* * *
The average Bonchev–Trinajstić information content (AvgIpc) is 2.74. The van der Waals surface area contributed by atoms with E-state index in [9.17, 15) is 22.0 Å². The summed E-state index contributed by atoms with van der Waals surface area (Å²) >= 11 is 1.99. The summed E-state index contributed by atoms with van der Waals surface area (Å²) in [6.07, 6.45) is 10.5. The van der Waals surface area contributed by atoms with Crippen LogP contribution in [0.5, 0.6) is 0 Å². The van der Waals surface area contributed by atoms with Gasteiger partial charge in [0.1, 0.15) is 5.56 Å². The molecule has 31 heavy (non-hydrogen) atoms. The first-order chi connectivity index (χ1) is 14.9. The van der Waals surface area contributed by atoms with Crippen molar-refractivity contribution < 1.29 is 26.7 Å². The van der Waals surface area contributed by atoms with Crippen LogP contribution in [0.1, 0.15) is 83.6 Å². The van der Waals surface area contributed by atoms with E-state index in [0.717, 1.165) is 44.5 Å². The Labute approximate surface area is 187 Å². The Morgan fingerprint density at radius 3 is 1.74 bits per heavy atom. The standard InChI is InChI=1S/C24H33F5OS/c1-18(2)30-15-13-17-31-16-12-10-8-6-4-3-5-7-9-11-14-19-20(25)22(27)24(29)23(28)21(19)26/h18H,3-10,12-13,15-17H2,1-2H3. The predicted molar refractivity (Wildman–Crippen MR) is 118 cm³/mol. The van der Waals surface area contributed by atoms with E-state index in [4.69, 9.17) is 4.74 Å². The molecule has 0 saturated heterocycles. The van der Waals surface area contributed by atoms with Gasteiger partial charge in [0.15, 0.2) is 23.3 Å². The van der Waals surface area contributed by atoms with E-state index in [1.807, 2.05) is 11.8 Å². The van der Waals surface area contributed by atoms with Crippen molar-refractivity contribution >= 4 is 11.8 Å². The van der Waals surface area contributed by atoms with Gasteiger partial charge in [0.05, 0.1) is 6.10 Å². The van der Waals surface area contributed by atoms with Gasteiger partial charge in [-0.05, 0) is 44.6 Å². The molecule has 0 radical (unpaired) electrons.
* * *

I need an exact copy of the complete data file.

The average Bonchev–Trinajstić information content (AvgIpc) is 2.74. The van der Waals surface area contributed by atoms with E-state index in [9.17, 15) is 22.0 Å². The summed E-state index contributed by atoms with van der Waals surface area (Å²) >= 11 is 1.99. The summed E-state index contributed by atoms with van der Waals surface area (Å²) in [6.07, 6.45) is 10.5. The van der Waals surface area contributed by atoms with Crippen LogP contribution in [0.5, 0.6) is 0 Å². The van der Waals surface area contributed by atoms with Gasteiger partial charge in [0.1, 0.15) is 5.56 Å². The molecule has 31 heavy (non-hydrogen) atoms. The first-order chi connectivity index (χ1) is 14.9. The van der Waals surface area contributed by atoms with Crippen molar-refractivity contribution < 1.29 is 26.7 Å². The van der Waals surface area contributed by atoms with Crippen LogP contribution in [0.1, 0.15) is 83.6 Å². The van der Waals surface area contributed by atoms with E-state index in [0.717, 1.165) is 44.5 Å². The Labute approximate surface area is 187 Å². The Morgan fingerprint density at radius 3 is 1.74 bits per heavy atom. The standard InChI is InChI=1S/C24H33F5OS/c1-18(2)30-15-13-17-31-16-12-10-8-6-4-3-5-7-9-11-14-19-20(25)22(27)24(29)23(28)21(19)26/h18H,3-10,12-13,15-17H2,1-2H3. The predicted molar refractivity (Wildman–Crippen MR) is 118 cm³/mol. The van der Waals surface area contributed by atoms with E-state index in [4.69, 9.17) is 4.74 Å². The molecule has 0 saturated heterocycles. The van der Waals surface area contributed by atoms with Gasteiger partial charge in [0.15, 0.2) is 23.3 Å². The van der Waals surface area contributed by atoms with E-state index in [1.807, 2.05) is 11.8 Å². The van der Waals surface area contributed by atoms with Crippen molar-refractivity contribution >= 4 is 11.8 Å². The van der Waals surface area contributed by atoms with Gasteiger partial charge in [0.05, 0.1) is 6.10 Å². The van der Waals surface area contributed by atoms with Gasteiger partial charge in [-0.05, 0) is 44.6 Å². The molecule has 0 radical (unpaired) electrons.